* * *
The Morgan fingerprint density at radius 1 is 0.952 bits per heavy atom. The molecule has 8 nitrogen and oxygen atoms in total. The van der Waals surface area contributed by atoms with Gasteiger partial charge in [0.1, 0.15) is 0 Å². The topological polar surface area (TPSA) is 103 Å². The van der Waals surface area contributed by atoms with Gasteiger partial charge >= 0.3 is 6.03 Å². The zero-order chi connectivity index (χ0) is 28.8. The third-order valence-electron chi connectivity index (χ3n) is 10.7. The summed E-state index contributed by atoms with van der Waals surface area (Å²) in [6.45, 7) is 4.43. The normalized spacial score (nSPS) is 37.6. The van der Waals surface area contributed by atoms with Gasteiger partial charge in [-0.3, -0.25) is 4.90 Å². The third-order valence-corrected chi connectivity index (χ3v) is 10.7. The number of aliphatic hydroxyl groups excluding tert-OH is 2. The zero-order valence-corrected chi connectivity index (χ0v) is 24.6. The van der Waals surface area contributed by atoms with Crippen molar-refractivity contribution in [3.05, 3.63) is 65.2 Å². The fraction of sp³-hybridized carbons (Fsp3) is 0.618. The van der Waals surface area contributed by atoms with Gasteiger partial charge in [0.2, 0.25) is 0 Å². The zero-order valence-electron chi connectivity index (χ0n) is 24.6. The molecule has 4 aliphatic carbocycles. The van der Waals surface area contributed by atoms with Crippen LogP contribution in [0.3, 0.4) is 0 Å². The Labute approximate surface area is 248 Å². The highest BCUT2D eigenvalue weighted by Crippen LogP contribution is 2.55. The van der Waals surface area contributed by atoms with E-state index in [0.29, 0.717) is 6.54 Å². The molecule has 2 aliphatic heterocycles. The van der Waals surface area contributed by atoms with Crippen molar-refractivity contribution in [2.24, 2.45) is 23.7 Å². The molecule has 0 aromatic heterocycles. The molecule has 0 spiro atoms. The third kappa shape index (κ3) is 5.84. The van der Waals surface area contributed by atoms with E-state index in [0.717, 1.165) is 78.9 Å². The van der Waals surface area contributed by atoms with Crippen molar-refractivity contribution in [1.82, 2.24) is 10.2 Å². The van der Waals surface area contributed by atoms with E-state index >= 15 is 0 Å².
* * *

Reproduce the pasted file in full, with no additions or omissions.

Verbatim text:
The Morgan fingerprint density at radius 1 is 0.952 bits per heavy atom. The molecule has 8 nitrogen and oxygen atoms in total. The van der Waals surface area contributed by atoms with Gasteiger partial charge in [0.1, 0.15) is 0 Å². The topological polar surface area (TPSA) is 103 Å². The van der Waals surface area contributed by atoms with Gasteiger partial charge >= 0.3 is 6.03 Å². The zero-order chi connectivity index (χ0) is 28.8. The third-order valence-electron chi connectivity index (χ3n) is 10.7. The summed E-state index contributed by atoms with van der Waals surface area (Å²) in [6.45, 7) is 4.43. The normalized spacial score (nSPS) is 37.6. The van der Waals surface area contributed by atoms with Gasteiger partial charge in [-0.3, -0.25) is 4.90 Å². The third-order valence-corrected chi connectivity index (χ3v) is 10.7. The number of aliphatic hydroxyl groups excluding tert-OH is 2. The zero-order valence-corrected chi connectivity index (χ0v) is 24.6. The van der Waals surface area contributed by atoms with Crippen molar-refractivity contribution in [3.05, 3.63) is 65.2 Å². The fraction of sp³-hybridized carbons (Fsp3) is 0.618. The van der Waals surface area contributed by atoms with Gasteiger partial charge in [0.2, 0.25) is 0 Å². The zero-order valence-electron chi connectivity index (χ0n) is 24.6. The molecule has 4 aliphatic carbocycles. The van der Waals surface area contributed by atoms with Crippen LogP contribution in [0.3, 0.4) is 0 Å². The Labute approximate surface area is 248 Å². The highest BCUT2D eigenvalue weighted by Crippen LogP contribution is 2.55. The van der Waals surface area contributed by atoms with E-state index in [0.29, 0.717) is 6.54 Å². The molecule has 2 aliphatic heterocycles. The van der Waals surface area contributed by atoms with Crippen molar-refractivity contribution in [2.24, 2.45) is 23.7 Å². The molecule has 0 aromatic heterocycles. The molecule has 0 spiro atoms. The third kappa shape index (κ3) is 5.84. The van der Waals surface area contributed by atoms with E-state index in [0.717, 1.165) is 78.9 Å². The van der Waals surface area contributed by atoms with Crippen molar-refractivity contribution in [1.82, 2.24) is 10.2 Å². The van der Waals surface area contributed by atoms with E-state index >= 15 is 0 Å².